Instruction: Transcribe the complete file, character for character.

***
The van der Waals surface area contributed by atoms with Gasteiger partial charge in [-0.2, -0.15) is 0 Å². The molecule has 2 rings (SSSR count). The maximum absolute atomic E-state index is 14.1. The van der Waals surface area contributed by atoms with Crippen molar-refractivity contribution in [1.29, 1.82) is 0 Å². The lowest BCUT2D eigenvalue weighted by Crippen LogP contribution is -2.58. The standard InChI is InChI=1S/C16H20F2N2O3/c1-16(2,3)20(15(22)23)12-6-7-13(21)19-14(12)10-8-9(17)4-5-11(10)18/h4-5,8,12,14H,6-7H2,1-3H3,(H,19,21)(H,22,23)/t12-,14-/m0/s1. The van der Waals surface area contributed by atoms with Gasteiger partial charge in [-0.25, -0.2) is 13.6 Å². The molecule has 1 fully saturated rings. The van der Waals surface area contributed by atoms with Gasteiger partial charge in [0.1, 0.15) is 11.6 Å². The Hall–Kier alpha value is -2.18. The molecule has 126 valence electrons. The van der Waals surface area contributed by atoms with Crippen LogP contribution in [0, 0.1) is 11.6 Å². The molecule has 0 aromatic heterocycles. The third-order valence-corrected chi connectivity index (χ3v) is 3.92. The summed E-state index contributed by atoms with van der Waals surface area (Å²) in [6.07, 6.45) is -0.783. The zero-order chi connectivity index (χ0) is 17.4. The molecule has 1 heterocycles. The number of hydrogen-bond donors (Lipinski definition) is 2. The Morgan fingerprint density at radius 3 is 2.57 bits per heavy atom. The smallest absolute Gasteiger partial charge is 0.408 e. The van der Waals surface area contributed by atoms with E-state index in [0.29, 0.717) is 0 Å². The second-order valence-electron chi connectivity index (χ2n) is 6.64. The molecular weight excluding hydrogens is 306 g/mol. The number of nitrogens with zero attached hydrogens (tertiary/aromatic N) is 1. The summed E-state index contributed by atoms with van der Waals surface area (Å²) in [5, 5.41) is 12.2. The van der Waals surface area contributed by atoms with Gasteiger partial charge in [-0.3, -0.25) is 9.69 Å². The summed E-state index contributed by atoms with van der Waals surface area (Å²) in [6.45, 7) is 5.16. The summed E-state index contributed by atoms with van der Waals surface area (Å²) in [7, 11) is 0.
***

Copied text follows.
The van der Waals surface area contributed by atoms with Gasteiger partial charge in [-0.2, -0.15) is 0 Å². The molecule has 2 rings (SSSR count). The maximum absolute atomic E-state index is 14.1. The van der Waals surface area contributed by atoms with Crippen molar-refractivity contribution in [1.29, 1.82) is 0 Å². The lowest BCUT2D eigenvalue weighted by Crippen LogP contribution is -2.58. The standard InChI is InChI=1S/C16H20F2N2O3/c1-16(2,3)20(15(22)23)12-6-7-13(21)19-14(12)10-8-9(17)4-5-11(10)18/h4-5,8,12,14H,6-7H2,1-3H3,(H,19,21)(H,22,23)/t12-,14-/m0/s1. The van der Waals surface area contributed by atoms with Gasteiger partial charge in [-0.25, -0.2) is 13.6 Å². The molecule has 1 fully saturated rings. The van der Waals surface area contributed by atoms with Gasteiger partial charge in [0.1, 0.15) is 11.6 Å². The Hall–Kier alpha value is -2.18. The molecule has 126 valence electrons. The van der Waals surface area contributed by atoms with Crippen LogP contribution in [0, 0.1) is 11.6 Å². The molecule has 0 aromatic heterocycles. The third-order valence-corrected chi connectivity index (χ3v) is 3.92. The summed E-state index contributed by atoms with van der Waals surface area (Å²) in [6.07, 6.45) is -0.783. The zero-order chi connectivity index (χ0) is 17.4. The molecule has 1 heterocycles. The number of hydrogen-bond donors (Lipinski definition) is 2. The Morgan fingerprint density at radius 3 is 2.57 bits per heavy atom. The smallest absolute Gasteiger partial charge is 0.408 e. The van der Waals surface area contributed by atoms with E-state index in [0.29, 0.717) is 0 Å². The second-order valence-electron chi connectivity index (χ2n) is 6.64. The molecular weight excluding hydrogens is 306 g/mol. The number of nitrogens with zero attached hydrogens (tertiary/aromatic N) is 1. The summed E-state index contributed by atoms with van der Waals surface area (Å²) in [5, 5.41) is 12.2. The van der Waals surface area contributed by atoms with Gasteiger partial charge in [-0.3, -0.25) is 9.69 Å². The summed E-state index contributed by atoms with van der Waals surface area (Å²) in [6.45, 7) is 5.16. The summed E-state index contributed by atoms with van der Waals surface area (Å²) in [7, 11) is 0.